• About 50 percent of Siberian tigers die before they become a year old, often because their mothers have been poached.
  • The Sikkhote-Alin ecosystem holds one of the world’s last populations of wild ginseng – considered by some to be the “elixir of youth.”
  • The Sikhote-Alin Mountains represent the merger point of Asian and boreal flora and fauna. A large number of species have either their northern (for Asian species) or southern (for boreal species) distribution borders in the Sikhote-Alin Mountains. Therefore, a unique blend of species occurs here – lynx and leopards, brown bears and Himalayan black bears, tigers and wolves.

Challenges

Siberian tigers share the majority of their habitat with people, including 60,000 hunters, logging enterprises, and villagers who harvest a wide variety of herbs, berries, and nuts from the forest. Therefore, a two-pronged strategy is essential: On the one hand, a network of protected areas must provide a haven safe from poachers and loggers. Outside protected areas, “tiger friendly” management regimes must be implemented to provide economic incentives for local people to protect the natural resources they depend upon. Poaching is a key threat for tigers and other large, wide-ranging carnivores. Effective law enforcement is critical to ensure the survival of both tigers and their prey.

WCS Responds

Working across boundaries, WCS helped design a comprehensive protected areas network that links key tiger habitat across the Russian Far East mountain ecosystem. Work is now underway to extend connectivity into Northeast China, to help the tiger population recover there, too. Our scientists organized the last range-wide census of tigers in the landscape, which showed that the big cats' population had stabilized, evidence that conservation efforts are working. We are also collaborating with local partners to develop action plans to manage unprotected lands in a way that is compatible with conservation goals, and to manage healthy populations of key prey animals, like red deer and wild boar. This will help support a long-term future for tigers and other carnivores. Additionally, we are developing innovative business plans that will link economic development in depressed regions to “tiger-friendly” conservation initiatives, using the power of green consumerism to change local perspectives on tigers. When necessary, we work with local government officials to alleviate tiger-human conflicts through relocating or otherwise deterring problem tigers from sites where they are considered a nuisance.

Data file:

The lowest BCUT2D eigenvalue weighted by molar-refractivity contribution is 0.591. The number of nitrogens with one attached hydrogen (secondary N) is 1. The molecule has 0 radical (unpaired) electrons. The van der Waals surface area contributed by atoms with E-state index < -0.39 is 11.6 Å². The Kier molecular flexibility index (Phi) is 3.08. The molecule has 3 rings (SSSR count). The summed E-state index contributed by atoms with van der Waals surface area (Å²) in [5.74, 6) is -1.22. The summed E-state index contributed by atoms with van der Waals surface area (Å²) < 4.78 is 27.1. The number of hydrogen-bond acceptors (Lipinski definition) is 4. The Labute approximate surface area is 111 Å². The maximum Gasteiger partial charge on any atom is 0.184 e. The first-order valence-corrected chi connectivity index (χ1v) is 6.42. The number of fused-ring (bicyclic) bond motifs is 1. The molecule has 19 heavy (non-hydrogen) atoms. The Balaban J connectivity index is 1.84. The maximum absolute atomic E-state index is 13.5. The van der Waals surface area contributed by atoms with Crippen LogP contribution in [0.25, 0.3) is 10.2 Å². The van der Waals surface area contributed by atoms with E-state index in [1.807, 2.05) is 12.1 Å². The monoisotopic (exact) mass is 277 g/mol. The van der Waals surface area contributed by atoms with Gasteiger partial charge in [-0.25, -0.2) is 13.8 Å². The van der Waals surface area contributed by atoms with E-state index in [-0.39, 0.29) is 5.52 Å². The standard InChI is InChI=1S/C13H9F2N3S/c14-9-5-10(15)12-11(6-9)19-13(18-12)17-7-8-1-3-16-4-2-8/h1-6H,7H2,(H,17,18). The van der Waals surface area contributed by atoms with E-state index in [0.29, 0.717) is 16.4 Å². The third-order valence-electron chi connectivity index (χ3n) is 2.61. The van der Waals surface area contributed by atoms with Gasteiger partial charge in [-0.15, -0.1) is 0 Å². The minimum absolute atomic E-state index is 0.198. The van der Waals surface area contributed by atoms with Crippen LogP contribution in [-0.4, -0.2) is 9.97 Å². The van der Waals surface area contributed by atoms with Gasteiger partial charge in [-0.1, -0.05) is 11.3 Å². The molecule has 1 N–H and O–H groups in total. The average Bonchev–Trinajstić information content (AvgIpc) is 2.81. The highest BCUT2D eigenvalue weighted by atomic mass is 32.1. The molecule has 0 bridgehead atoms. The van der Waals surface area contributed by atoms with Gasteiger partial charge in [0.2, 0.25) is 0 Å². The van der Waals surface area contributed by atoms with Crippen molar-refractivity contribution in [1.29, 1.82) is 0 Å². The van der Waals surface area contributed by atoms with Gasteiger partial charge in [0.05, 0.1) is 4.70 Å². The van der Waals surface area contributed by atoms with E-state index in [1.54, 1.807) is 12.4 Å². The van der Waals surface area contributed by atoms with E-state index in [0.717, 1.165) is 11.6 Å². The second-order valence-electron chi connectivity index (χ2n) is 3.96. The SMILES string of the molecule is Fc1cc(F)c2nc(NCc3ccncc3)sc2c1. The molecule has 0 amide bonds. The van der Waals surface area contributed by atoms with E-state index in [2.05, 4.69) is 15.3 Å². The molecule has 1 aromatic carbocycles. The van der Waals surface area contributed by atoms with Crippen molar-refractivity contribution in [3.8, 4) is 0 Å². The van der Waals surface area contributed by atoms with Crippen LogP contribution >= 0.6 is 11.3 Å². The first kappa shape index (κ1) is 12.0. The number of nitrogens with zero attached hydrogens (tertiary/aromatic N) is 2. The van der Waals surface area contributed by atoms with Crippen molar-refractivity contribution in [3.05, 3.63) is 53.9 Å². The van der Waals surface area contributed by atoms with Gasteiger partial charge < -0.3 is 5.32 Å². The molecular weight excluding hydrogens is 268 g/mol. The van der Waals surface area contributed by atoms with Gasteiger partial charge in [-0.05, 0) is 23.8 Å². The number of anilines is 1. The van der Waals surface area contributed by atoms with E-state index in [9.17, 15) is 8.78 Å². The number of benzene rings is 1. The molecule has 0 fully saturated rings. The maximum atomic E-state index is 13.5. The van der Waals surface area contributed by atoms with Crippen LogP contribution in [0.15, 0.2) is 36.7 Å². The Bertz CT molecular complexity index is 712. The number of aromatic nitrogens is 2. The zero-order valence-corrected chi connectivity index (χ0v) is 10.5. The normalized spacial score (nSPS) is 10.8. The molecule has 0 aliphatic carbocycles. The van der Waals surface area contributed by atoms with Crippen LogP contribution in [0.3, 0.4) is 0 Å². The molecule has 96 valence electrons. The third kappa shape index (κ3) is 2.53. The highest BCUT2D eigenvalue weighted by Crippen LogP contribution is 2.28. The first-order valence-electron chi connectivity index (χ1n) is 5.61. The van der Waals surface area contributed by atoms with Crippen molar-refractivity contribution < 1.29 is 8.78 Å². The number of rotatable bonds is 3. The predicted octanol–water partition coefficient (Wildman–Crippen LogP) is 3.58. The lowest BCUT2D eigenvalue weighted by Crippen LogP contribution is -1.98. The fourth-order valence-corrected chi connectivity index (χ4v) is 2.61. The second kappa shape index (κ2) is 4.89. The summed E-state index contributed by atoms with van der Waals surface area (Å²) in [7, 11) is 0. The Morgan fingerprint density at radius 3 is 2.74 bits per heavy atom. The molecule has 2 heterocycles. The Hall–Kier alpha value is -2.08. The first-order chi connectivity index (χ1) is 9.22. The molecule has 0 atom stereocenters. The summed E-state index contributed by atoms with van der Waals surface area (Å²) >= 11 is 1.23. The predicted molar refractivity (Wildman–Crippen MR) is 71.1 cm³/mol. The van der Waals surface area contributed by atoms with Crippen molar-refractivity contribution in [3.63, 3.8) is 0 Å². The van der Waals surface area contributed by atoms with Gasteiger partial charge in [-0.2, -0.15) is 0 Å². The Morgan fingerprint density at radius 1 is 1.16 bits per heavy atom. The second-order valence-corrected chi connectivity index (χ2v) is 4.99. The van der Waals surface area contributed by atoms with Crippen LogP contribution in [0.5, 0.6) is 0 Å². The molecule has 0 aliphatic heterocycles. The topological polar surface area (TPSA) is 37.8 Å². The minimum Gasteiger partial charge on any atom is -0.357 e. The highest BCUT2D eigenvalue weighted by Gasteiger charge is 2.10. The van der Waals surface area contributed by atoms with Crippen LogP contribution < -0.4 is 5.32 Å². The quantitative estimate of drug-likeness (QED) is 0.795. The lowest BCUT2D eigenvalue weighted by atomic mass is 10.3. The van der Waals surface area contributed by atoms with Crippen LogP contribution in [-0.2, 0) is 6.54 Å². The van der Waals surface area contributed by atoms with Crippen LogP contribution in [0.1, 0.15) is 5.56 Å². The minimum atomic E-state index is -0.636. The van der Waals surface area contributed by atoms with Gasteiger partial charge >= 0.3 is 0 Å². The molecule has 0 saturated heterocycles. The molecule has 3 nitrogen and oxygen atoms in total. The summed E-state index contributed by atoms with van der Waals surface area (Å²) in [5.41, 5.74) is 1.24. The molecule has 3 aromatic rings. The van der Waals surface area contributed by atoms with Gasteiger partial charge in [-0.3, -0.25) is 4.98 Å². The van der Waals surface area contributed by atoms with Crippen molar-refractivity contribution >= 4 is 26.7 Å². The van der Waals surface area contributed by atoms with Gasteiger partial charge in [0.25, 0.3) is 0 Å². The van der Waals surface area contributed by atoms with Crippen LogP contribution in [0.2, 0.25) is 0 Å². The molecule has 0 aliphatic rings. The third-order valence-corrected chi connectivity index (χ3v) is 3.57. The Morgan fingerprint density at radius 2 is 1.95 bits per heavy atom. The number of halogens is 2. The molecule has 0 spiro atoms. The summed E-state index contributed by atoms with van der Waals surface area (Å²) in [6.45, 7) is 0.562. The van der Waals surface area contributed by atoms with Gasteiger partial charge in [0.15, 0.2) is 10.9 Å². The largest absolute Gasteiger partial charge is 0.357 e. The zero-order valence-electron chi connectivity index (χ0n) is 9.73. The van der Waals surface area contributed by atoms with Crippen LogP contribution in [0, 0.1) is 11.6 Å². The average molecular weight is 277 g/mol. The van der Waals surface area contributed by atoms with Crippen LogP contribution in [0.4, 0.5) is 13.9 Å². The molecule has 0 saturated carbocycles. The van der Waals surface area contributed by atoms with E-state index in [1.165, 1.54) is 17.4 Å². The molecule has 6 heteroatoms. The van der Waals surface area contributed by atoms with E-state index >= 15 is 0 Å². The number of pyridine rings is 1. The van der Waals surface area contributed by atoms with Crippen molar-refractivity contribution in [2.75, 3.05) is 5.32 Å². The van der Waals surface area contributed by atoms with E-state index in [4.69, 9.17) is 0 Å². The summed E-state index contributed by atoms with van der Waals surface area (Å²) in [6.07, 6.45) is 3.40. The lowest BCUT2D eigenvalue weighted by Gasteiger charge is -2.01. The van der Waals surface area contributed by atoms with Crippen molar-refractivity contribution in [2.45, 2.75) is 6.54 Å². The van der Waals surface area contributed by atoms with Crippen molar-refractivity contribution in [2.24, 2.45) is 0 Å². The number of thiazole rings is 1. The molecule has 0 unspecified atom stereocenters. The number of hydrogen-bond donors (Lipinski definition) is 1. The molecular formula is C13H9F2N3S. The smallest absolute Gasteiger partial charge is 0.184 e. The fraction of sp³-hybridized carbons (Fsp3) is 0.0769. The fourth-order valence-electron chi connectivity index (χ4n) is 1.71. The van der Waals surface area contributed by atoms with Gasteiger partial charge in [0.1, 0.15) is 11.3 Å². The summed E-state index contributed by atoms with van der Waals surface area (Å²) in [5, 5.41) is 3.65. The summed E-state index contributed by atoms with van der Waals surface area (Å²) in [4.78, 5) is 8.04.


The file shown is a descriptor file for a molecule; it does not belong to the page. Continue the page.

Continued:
From the Newsroom

In Russia, Giant Owls Rely on Giant Trees August 15, 2013

A new study shows that Blakiston's fish owls are a clear indicator of the health of the forests, rivers, and salmon populations in Russia’s Far East.

Land of the Leopard Opens in RussiaApril 13, 2012

A new 1,000 square-mile park will safeguard leopards and Siberian tigers in Russia. Far Eastern leopards are considered the world’s rarest big cat.

Searching for Snares in ChinaJanuary 31, 2012

Dozens of volunteers have braved northeast China’s freezing temperatures to clear illegal wire traps that catch endangered Amur tigers.

Russian and U.S. Vets Solve Mysterious Tiger DeathsSeptember 30, 2011

Health experts from WCS’s Bronx Zoo, Primorskya State Agricultural Academy, and Moscow Zoo uncover how distemper may be affecting Siberian tigers.

WCS Makes Tracks for Tigers at St. Petersburg SummitNovember 23, 2010

WCS's Dr. John Robinson, Chief Conservation Officer, announces that WCS will pledge $5 million to save the tiger over the next 12 months, as part of a larger contribution of $50 million over 10 years. All investments will be targeted at on-the-ground efforts in tiger range states.

More

~/media/Images/wcs org/forms/please donate to help conservation.png
Stay in touch with WCS and receive the latest news.

Saving Wildlife

Where We Work